The future is a parable, one that the spectator tells to himself; sometimes others are affected by it, although many who are affected by it mistake the parable for a plan or a promise or a vision. - from John Crowley’s essay, Future as Parable, Harper’s November 2013
In this essay, Crowley explains that Orwell’s 1984 is a parable rather than an prediction. He believes Orwell wrote his book in response to the work of philosopher and futurologist James Burnham, who thought a managerial class of bureaucrats and technocrats and administrators would ascend to power, leaving the rest of us to “subsist as dependents, happily enough, controlled by propaganda.”
Crowley writes: In Burnham’s future, Orwell concludes, “humanity is divided into two classes: the self-seeking, hypocritical minority, and the brainless mob whose destiny is always to be led or driven, as one gets a pig back to the sty by kicking it on the bottom or by rattling a stick inside a swill-bucket, according to the needs of the moment. And this beautiful pattern is to continue forever.”
And there: the genesis of 1984.
In 1984, Orwell has O’Brien say to Winston Smith: “We know that that no one ever seizes power with the intention of relinquishing it…Power is not a means, it is an end…The object of power is power.”
But importantly, Crowley says in 1984 Orwell has written a parable, not a prediction of the future.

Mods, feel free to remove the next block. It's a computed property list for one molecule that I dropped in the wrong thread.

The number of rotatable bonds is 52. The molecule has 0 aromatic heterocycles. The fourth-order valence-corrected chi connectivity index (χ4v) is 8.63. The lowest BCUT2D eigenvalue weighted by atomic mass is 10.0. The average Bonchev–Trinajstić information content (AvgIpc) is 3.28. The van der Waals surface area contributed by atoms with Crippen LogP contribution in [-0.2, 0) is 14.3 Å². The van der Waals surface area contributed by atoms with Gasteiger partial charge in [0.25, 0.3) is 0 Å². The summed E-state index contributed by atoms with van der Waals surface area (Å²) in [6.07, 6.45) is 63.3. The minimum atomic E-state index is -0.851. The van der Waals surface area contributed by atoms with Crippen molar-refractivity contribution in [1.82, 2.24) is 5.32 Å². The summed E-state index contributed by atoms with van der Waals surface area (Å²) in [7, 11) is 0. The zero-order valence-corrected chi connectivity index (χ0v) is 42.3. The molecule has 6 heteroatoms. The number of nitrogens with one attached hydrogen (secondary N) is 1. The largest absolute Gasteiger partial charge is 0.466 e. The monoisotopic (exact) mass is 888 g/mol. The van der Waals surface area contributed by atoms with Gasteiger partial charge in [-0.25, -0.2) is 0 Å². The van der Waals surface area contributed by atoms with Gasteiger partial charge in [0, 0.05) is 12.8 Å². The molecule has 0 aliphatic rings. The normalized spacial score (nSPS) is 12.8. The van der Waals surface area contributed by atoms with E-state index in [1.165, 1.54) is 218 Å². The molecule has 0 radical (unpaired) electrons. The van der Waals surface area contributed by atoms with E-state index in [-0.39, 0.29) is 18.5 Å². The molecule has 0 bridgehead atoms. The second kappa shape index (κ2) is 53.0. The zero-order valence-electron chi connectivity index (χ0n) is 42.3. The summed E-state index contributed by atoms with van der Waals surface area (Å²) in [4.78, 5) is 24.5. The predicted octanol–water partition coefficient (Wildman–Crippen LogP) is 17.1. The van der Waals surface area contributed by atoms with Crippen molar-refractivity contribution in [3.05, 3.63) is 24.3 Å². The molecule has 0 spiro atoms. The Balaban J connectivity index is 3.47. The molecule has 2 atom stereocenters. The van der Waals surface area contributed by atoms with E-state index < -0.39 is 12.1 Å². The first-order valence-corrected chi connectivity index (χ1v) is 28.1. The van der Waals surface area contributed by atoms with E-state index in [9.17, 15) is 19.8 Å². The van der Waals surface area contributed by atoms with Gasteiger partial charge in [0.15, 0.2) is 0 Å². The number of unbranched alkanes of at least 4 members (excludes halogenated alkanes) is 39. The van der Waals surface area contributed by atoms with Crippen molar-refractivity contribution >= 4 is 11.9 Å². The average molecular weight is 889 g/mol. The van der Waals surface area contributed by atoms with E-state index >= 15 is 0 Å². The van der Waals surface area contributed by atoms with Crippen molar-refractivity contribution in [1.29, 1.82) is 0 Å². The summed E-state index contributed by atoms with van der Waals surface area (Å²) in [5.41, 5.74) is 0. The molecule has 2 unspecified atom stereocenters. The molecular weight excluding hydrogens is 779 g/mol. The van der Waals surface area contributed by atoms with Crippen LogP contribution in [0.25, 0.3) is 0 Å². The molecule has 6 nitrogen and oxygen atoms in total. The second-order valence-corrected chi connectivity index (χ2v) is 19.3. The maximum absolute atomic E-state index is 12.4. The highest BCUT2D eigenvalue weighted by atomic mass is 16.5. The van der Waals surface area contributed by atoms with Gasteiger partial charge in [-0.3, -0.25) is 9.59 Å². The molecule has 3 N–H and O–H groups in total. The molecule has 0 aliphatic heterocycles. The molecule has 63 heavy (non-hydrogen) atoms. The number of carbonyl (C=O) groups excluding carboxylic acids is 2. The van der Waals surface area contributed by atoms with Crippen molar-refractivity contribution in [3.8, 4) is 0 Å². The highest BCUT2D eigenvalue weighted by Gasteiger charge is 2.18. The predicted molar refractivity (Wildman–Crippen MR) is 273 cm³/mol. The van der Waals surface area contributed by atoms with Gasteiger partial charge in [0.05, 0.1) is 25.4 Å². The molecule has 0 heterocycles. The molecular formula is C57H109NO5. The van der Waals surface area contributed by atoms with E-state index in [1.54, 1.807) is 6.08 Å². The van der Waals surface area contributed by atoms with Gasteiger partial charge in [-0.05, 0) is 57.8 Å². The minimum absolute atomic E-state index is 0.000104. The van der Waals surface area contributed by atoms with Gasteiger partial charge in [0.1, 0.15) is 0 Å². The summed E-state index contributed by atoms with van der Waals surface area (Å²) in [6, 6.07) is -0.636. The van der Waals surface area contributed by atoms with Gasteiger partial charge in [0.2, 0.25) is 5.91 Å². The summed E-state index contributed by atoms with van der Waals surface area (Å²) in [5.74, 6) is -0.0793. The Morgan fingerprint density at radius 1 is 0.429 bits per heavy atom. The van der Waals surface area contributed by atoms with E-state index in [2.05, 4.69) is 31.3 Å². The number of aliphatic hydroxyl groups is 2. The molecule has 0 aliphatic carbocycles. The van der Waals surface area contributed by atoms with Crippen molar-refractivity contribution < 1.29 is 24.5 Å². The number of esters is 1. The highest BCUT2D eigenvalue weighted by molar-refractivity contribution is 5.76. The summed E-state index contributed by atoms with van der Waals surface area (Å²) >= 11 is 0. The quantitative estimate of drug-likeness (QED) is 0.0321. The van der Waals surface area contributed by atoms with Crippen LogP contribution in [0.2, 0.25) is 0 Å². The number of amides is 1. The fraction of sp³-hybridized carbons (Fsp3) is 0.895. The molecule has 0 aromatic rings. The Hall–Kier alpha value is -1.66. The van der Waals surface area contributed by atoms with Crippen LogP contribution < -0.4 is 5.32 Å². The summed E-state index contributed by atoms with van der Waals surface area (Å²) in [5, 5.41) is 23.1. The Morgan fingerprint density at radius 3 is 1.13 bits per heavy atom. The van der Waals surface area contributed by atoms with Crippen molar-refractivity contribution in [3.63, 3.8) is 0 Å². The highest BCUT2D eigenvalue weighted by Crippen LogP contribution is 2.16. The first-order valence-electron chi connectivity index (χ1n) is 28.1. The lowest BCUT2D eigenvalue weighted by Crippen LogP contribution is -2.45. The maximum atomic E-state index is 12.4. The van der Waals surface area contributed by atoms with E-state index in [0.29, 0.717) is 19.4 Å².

Crowley again: “People, real people, Orwell knew, would simply not give into the 1984 model, not for long; the drive to power for power’s sake could never be as powerful as that. 1984, with it’s reversed date, was a blackly comic version of Burnham’s predictions and therefore an encouragement: whatever troubles we are going to suffer, that world will not come to pass. Be kind; take heart; do your best. “One cannot always make positive prophesies.” Orwell says, “but there are times when one ought to be able to make negative ones.”
I love Crowley’s essay.
How many predictions of the future have we decided are inevitable? How many parables have we mistaken for truths?
What a good reminder of the untamable nature of the human animal, how thrilling to remember that despite the best efforts of the the boss, the worker will still find time for herself. And that despite the promise of a future decided, there is always a quiet little way to change your mind.
And there is a good chance the future won’t look anything like we think it will.